We don’t deserve this: locals mourn Kolar contamination

DH Graphic/Ramu M

Residents of Lakshmisagar and surrounding places in Kolar had waited for over two years for the Koramangala-Challaghatta valley project to bring water.

But with the Lakshmisagar Lake frothing after polluted water was pumped from Bengaluru, they feel the whole thing has been a cruel joke played on them.

“We never wanted the KC Valley project in the first place. All we wanted was a source of water to drink and for farming purposes. We feared a mess up like this when they proposed it. It has now come true,” said Ramesh, a resident in the area.

Locals told DH that the incident has defeated the project’s stated intent of recharging Kolar’s depleted aquifers. They said the project needed “upgrade” and “monitoring”, if it has to continue.

They said the lake was fully contaminated before the BWSSB could stop the polluted water from entering it.

“Water from the Lakshmisagar Lake goes to Narasapura, Vallabhi, Singanahalli, Agrahara and eventually drains into the Srinivasapura Lake. These lakes would have been polluted by now. The frothy stream was entering the lake for three hours before the BWSSB could shut down the pump,” Mahesh Gowda, a local, said.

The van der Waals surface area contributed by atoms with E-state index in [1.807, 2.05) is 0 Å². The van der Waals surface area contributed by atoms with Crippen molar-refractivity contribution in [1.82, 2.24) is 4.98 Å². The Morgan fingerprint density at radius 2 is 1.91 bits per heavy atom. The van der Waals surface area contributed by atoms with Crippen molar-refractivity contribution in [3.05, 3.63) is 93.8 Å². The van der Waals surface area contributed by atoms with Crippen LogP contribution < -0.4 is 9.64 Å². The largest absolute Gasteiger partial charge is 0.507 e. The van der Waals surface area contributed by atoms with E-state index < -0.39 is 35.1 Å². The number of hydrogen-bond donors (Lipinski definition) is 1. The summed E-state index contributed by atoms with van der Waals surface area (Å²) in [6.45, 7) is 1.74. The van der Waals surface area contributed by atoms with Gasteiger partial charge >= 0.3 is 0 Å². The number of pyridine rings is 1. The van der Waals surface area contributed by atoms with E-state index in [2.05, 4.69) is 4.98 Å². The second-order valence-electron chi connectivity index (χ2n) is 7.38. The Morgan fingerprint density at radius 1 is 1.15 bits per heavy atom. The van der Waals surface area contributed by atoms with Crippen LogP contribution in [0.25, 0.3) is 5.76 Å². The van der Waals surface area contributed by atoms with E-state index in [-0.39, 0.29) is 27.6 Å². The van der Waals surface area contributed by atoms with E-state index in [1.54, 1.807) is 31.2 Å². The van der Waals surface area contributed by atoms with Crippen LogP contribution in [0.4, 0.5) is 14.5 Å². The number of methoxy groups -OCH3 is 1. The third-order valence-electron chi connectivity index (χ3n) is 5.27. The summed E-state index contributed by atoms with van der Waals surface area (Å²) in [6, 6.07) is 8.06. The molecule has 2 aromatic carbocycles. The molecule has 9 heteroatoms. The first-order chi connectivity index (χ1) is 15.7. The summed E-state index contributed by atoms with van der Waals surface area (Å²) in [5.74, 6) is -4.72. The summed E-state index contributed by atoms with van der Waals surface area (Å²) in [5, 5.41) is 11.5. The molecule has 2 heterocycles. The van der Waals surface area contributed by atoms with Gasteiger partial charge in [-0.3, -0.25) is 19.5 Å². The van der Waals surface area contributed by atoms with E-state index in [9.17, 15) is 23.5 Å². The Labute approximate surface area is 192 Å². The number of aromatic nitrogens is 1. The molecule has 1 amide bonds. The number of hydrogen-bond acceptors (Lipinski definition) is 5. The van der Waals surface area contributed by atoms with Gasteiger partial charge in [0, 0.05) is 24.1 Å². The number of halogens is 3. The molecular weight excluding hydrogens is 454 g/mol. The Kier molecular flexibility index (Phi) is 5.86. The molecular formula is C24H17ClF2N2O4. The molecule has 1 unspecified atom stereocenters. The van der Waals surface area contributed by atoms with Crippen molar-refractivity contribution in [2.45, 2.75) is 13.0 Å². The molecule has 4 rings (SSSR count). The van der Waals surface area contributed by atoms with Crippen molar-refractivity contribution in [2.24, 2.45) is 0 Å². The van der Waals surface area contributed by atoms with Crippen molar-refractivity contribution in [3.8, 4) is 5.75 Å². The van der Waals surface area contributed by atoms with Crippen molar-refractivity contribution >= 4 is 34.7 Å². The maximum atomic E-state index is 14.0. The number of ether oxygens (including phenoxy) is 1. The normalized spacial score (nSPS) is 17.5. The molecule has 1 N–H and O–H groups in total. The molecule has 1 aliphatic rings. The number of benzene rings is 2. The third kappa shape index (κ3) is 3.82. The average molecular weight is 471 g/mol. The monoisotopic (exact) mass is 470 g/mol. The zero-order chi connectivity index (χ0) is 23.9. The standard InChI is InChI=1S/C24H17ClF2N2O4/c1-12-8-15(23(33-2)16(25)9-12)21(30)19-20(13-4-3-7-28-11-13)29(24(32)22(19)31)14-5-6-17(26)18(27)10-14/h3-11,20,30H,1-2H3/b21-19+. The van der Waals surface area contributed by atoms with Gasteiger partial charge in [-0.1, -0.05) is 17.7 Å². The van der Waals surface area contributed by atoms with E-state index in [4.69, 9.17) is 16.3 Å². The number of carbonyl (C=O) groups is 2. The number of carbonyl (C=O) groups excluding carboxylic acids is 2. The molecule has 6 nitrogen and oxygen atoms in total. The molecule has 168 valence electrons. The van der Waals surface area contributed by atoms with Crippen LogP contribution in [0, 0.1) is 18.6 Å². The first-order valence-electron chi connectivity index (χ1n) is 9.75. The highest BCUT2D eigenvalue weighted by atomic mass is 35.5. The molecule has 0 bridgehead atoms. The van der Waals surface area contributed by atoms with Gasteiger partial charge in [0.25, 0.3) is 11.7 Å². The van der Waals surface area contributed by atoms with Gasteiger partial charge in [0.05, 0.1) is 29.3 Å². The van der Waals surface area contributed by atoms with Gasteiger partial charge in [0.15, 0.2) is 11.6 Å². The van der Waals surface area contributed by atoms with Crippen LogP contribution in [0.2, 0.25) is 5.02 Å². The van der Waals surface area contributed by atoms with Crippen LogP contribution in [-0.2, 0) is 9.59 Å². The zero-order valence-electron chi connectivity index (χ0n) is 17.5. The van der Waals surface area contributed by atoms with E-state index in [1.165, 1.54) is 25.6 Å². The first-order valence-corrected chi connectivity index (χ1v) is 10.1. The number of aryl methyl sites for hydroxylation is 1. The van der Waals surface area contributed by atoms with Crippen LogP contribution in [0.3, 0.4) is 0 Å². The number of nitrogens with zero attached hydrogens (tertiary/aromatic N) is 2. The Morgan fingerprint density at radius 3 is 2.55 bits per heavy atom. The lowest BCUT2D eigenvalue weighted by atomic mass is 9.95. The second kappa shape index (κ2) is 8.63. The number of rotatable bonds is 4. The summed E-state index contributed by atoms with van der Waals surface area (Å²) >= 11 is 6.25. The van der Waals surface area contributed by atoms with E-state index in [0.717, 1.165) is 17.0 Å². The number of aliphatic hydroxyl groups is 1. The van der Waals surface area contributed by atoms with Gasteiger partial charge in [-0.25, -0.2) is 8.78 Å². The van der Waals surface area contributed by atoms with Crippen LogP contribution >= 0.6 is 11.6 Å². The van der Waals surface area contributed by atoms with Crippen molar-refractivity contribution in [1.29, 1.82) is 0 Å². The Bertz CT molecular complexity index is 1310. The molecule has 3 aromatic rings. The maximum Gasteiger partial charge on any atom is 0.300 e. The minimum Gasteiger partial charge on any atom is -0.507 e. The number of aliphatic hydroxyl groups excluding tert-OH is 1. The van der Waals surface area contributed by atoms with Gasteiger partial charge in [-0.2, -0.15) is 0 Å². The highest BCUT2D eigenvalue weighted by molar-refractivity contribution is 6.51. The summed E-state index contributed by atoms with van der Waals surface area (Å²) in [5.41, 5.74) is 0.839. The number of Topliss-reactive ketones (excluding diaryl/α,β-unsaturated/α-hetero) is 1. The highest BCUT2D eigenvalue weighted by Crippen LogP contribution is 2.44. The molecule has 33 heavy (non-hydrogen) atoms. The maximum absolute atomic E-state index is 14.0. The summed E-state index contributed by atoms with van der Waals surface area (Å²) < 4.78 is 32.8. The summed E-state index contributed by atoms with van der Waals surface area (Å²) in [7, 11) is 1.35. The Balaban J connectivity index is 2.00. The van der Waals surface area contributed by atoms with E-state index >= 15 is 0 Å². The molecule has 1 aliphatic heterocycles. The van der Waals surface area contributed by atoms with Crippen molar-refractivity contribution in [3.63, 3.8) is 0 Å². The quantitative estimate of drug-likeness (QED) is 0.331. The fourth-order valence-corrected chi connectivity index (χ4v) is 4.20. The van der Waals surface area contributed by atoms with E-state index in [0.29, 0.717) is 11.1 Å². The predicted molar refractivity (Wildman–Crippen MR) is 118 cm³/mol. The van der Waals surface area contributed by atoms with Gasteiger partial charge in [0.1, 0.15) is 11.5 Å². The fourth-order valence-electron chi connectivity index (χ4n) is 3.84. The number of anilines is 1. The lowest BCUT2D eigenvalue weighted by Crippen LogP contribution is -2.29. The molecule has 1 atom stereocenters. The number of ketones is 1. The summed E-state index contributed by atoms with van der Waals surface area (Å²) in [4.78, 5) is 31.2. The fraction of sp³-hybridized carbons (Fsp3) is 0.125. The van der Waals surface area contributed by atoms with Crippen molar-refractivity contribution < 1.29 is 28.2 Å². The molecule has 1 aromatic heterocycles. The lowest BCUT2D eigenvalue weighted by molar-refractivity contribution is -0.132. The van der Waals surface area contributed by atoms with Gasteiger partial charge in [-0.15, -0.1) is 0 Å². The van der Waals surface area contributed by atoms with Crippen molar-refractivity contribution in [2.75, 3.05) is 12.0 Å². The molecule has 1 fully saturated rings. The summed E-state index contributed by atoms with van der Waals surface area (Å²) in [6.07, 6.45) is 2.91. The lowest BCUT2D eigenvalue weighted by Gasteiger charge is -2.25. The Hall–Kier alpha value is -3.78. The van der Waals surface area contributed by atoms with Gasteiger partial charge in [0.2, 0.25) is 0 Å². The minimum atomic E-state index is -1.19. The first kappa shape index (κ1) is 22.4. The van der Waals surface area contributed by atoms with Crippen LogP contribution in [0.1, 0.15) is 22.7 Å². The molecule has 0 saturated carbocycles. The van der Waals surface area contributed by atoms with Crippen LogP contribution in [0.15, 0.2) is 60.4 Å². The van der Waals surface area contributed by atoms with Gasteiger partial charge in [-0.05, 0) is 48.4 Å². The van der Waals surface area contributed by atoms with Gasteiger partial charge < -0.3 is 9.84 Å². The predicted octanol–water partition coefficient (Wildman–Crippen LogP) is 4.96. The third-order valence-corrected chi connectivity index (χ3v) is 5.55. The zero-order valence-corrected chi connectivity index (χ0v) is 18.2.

Residents fear the polluted water could have spoilt the crops and fish reared in the lake.

“I recently began rearing fish in the lake,” Gowda said. “The one lakh fish seedlings in the lake must be gone now. Fish farming is the only income for my family,” he added.

Noting that he has lost trust in government officials, Gowda asked for restoration of pure water so that he could at least focus on farming.

Anjaneya Reddy, a member of the Shashavatha Neeravari Horata Samiti, said the disaster has only confirmed the skepticism of many scientists about the project’s feasibility. “This pollution has left permanent damage on the district’s already depleting water system. Nearly 75% of Kolar’s population depends on farming. Lakes are the only means to recharge the ground water.”

Reddy wants the project to be revised. He urged the government to discuss with the scientists and lake experts before furthering the project. “We need an online system where the public can keep track of the project,” he added.

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We don’t deserve this: locals mourn Kolar contamination

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